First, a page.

Atlanta’s haves live in multi-million dollar homes while a growing homeless population of have nots live in cardboard boxes under bridges or in tents. The shrinking middle class face the loss of jobs and evictions during the pandemic and may soon join the homeless.
The struggle for justice has gotten harder as people not only face a deadly coronavirus that has already killed over 168 thousand Americans – but also racially motivated police violence, systemic racism, loss of jobs due to the virus, and a racist President who only cares about himself, his money and is more loyal to Vladimir Putin than the American people.
If that was not bad enough, the Federal Eviction Moratorium expired on July 24 and additional unemployment insurance expired on July 31. Congress has yet to expand the unemployment or the moratorium putting the nation on the verge of a housing/homeless crisis not seen since the Great Depression of the 1930s.
Georgia does not have a statewide eviction moratorium which means residents in different countries face a confusing patchwork of different local policies and protections which are expiring.
Fulton County had 2,500 eviction cases pending before the pandemic and since March 6,500 more evictions cases have been filed. DeKalb County has 2,000 eviction cases filed since March 2020. Cobb County has over 1,000 eviction cases filed, according to the Atlanta, Journal, and Constitution.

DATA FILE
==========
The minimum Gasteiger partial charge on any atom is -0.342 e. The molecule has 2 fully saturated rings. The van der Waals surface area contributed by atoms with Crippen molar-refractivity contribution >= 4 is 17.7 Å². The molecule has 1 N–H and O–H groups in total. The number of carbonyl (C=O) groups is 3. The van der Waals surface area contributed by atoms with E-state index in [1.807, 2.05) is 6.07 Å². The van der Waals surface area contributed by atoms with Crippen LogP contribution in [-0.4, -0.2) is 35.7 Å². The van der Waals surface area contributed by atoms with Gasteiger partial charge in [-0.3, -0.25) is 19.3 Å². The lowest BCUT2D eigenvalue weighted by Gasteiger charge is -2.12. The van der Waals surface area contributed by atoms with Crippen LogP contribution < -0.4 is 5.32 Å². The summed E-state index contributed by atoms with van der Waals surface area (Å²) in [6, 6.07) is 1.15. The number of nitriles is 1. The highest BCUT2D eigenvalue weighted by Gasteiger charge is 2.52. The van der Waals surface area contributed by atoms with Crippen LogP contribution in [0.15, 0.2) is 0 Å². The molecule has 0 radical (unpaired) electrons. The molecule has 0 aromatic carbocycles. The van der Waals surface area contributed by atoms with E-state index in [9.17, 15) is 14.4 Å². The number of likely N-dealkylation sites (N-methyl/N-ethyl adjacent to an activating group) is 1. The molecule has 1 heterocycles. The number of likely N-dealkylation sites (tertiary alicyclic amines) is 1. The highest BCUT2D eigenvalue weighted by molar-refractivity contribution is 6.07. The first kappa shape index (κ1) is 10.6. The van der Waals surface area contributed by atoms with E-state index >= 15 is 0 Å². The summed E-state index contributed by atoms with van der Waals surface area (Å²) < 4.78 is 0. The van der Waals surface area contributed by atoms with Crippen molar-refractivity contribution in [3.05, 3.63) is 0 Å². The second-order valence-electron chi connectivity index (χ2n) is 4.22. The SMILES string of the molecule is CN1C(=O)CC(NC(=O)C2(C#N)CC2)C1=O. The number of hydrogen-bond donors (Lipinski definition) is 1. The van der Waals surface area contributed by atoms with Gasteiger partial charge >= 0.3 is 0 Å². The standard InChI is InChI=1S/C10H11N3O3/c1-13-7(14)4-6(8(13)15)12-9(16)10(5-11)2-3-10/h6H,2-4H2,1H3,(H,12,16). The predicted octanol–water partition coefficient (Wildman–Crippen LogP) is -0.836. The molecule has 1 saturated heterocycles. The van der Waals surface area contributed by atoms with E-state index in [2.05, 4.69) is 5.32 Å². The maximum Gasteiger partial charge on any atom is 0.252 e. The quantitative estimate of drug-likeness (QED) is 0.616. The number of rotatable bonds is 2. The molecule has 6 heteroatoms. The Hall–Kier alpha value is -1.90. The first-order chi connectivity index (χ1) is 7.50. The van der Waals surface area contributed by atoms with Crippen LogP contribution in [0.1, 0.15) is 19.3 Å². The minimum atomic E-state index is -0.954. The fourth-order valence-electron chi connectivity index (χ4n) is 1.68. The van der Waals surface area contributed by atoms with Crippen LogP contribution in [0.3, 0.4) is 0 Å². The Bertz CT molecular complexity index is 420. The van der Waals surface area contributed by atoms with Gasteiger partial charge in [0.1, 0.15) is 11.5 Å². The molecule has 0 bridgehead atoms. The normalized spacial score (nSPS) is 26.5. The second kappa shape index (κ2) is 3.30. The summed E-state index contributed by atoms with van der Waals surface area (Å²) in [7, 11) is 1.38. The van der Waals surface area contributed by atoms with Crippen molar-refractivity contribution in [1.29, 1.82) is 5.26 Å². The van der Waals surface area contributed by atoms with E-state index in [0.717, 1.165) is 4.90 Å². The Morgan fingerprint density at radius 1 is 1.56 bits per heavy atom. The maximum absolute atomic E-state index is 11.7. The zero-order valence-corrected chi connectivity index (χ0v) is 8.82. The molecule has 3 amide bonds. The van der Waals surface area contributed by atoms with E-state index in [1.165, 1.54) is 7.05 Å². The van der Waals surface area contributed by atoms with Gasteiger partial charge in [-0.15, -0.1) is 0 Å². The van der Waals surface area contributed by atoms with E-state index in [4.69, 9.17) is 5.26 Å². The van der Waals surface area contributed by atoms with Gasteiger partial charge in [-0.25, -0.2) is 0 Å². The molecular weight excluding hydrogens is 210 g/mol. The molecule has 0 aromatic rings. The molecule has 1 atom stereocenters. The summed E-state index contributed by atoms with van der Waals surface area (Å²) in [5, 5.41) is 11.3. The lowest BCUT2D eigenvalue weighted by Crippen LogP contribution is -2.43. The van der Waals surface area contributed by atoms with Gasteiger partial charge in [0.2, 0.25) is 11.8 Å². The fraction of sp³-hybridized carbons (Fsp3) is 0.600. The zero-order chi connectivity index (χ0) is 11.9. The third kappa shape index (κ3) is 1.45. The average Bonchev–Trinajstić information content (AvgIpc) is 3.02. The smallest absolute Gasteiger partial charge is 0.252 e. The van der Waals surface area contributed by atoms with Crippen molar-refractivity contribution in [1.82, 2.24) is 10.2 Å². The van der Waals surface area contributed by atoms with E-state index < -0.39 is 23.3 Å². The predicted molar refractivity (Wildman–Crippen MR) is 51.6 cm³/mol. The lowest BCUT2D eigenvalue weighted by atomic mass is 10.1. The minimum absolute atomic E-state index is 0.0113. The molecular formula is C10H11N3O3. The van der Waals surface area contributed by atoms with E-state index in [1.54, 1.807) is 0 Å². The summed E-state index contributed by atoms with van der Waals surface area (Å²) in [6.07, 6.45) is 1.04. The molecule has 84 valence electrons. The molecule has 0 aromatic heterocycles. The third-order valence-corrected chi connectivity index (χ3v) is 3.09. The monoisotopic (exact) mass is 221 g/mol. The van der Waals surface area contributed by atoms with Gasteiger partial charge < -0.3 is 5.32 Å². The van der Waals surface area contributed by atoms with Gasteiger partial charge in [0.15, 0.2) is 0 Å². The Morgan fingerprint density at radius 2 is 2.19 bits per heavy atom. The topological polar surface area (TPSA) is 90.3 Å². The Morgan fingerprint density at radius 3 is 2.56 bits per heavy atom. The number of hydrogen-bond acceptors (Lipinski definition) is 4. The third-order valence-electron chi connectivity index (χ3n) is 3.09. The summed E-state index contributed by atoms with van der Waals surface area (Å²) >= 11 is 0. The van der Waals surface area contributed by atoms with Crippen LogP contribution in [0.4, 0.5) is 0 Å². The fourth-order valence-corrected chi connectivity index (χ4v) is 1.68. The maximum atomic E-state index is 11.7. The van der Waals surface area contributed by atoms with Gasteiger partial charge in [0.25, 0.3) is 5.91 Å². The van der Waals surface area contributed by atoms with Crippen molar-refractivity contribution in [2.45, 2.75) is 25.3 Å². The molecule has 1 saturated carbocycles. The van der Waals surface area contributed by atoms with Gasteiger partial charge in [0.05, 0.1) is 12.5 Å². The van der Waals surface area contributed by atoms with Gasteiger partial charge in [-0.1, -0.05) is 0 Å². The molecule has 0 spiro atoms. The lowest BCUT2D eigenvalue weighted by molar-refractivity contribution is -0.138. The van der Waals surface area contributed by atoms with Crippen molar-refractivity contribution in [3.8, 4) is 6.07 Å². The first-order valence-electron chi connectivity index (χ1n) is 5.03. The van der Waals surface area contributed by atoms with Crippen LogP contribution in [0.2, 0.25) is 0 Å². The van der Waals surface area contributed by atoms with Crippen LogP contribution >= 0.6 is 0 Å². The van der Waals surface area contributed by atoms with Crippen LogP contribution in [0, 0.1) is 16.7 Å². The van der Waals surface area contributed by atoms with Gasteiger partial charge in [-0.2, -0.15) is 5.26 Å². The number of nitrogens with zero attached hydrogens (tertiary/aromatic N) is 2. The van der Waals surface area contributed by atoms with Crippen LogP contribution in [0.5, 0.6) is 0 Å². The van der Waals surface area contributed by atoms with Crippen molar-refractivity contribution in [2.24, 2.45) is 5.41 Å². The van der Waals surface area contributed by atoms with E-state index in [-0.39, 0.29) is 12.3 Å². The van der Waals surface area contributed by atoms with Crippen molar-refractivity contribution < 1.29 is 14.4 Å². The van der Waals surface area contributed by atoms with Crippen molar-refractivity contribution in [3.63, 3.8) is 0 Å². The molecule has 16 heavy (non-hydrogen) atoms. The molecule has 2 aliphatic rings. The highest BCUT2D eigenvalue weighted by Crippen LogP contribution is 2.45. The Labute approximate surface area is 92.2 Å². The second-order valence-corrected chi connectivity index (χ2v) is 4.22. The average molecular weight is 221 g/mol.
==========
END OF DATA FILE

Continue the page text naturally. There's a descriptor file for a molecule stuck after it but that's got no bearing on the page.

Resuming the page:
Housing advocates fear thousands of people will be forced into homelessness if they are evicted from their homes and apartments during a deadly pandemic and historically high unemployment.
Most of the eviction filings are happening in minority and low-income neighborhoods, according to the Center for Public Integrity’s analysis of more than 8,000 eviction filings.
Up to 40 million people – 40% of U.S. renters – are predicted to be at risk of eviction in the next several months, according to Statista
If Congress does not extend the moratorium and unemployment soon, we may see a tsunami of evictions followed by a flood of homelessness in the country.
If you receive an eviction notice due to COVID, here are some helpful numbers.
Housing Justice League Hotline 404-946-9953
Atlanta Legal Aid Society 404-524-5811
Atlanta Volunteer Lawyers Foundation 404-521-0790
Georgia Legal Services Program (rural GA) 404-206-5175
Trump did not “Make American Great Again” he broke America. The entire system is collapsing under Trump’s leadership and we may not be able to recover for years or decades.
We have 28 million unemployed with millions more filing every week, and 40 million renters face eviction and also losing their health insurance during a pandemic. We have over 5 million people who have contacted COVID and over 168 thousand deaths. Coronavirus deaths in the U.S. are predicted to be over 300,000 thousand by November 3, 2020. We have a government by the rich and for the rich, that is not working for the rest of us.
by Gloria Tatum
One thought on “Gentrification, Eminent Domain, and Evictions Plagues Black Neighborhoods in Atlanta”
, Gloria, Thanks for your continued telling of the truth to Power!